Online vs Brick & Mortar: The Real Facts of Your Online Business Fantasy
By Bradley Stockwell
Marketing Director Merchant Capital Source
Only ten years ago or so, when someone said they were starting a business you typically envisioned a “brick and mortar” business, or a business which requires an actual building. Today however that is no longer the case. Sales from online shopping have grown 300 percent in the last ten years and this has given rise to the online business. Of course most brick and mortar retailers also offer their products online and these businesses are called “click and brick” retailers. However in the last five years economic pressures have many new and existing businesses considering leaving brick and mortar models altogether. Online business have lower start-up and operating costs, you can work from home, there’s less risk… tempting right? But before you go running to start registering that domain name, think about the self-induced insanity you’re about to commit to. As an online business owner you need to be a marketer, web developer, copywriter, graphic designer, salesperson, press agent and of course also a business owner. Most likely it’s just you, or maybe a few others and this requires being able to wear many hats and wearing them well.
Because you don’t physically exist, there’s a greater investment in marketing, monetarily and mentally. Although marketing is a crucial part to any business, many traditional small business owners are either novices, or use a third party company to do the dirty work. Educating yourself on the latest marketing strategies is suggested for any business, but absolutely necessary for an online business. And you can’t get away with just familiarizing yourself, you must become your own in-house marketing agency. If any terms like SEO, social media, pay per click advertising, affiliate marketing, blogging, email marketing, online reputation management make you scratch your head it’s time to hit the books.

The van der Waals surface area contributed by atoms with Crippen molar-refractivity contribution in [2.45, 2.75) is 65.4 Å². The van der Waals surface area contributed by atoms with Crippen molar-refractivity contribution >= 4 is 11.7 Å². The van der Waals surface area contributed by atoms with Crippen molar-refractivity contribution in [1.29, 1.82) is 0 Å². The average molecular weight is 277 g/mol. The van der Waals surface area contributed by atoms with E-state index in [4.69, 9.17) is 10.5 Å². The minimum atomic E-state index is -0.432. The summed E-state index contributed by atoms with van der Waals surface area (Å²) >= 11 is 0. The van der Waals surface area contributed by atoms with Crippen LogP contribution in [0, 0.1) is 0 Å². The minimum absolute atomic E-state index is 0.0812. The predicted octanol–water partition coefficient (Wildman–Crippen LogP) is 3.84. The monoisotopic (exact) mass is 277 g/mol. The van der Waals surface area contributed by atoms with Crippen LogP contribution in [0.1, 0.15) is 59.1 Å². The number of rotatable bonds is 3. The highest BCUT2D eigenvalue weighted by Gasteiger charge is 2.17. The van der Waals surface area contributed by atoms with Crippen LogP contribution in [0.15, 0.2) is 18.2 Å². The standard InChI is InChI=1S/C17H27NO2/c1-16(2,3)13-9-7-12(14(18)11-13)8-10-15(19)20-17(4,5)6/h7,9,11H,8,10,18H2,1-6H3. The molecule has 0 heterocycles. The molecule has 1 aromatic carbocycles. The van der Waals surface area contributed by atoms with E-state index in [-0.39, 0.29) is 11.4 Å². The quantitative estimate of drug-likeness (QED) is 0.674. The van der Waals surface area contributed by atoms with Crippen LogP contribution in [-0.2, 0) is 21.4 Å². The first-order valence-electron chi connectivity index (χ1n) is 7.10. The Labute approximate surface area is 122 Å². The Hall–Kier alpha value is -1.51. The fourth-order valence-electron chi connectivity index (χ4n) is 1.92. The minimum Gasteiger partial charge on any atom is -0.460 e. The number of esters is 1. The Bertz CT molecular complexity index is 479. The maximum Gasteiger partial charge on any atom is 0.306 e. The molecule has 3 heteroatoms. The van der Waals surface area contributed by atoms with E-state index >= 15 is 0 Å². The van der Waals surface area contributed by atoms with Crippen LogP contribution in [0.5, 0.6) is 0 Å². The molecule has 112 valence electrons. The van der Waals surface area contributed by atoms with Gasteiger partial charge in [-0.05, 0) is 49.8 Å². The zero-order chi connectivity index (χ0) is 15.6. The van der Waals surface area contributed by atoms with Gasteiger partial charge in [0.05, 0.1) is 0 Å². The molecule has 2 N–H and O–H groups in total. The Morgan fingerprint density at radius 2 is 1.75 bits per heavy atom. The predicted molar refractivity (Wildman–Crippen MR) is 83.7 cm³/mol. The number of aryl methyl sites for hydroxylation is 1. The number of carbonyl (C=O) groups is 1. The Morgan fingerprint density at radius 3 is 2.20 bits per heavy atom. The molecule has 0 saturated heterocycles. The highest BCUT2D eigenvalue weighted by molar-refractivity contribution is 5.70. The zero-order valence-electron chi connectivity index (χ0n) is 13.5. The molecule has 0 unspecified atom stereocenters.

It’s also important to know how to write, graphic design and web develop. You’re going to need at least twice the digital material of a traditional business. These materials are literally what your business’s foundation will be built of. Websites, social media, press releases, blogs, marketing emails, newsletters all require these skills and the more you have to hire out the more it’s going to eat into your costs–and most likely you don’t have much to eat into. There are many great and free tutorials and advice on YouTube (I recommend Eli The Computer Guy), business blogs and other online resources to aid your transition into a marketing and business extraordinaire.
As a new online business you also lack legitimacy and visibility and somehow you have to create it without a physical building, or customers. Online businesses are heavily scrutinized on their website, online reviews, social media pages and their overall tech contemporariness. Why? Because it’s all you have to convince people you’re worth doing business with. Consumers can’t come into your store and communicate with you physically to build trust, so it must be found on the Internet. While these tasks seem overwhelming, the rise of the online business has made managing your online presence easier than ever. Tools like WordPress for your website and blog, Hootsuite for your social media and MailChimp for your email marketing are just three companies among many, but my personal recommendations.
Fortunately the advantages of owning an online business like no commuting, upkeep or your actual physical presence can give you the time you need to manage these things. Online businesses are great for people with big ideas and little budgets, but just remember you need to be as good of a marketer as you are a business owner. You need to be obsessively contemporary and tech savvy because the online world moves fast and you must keep up with or even better, stay ahead of the curve.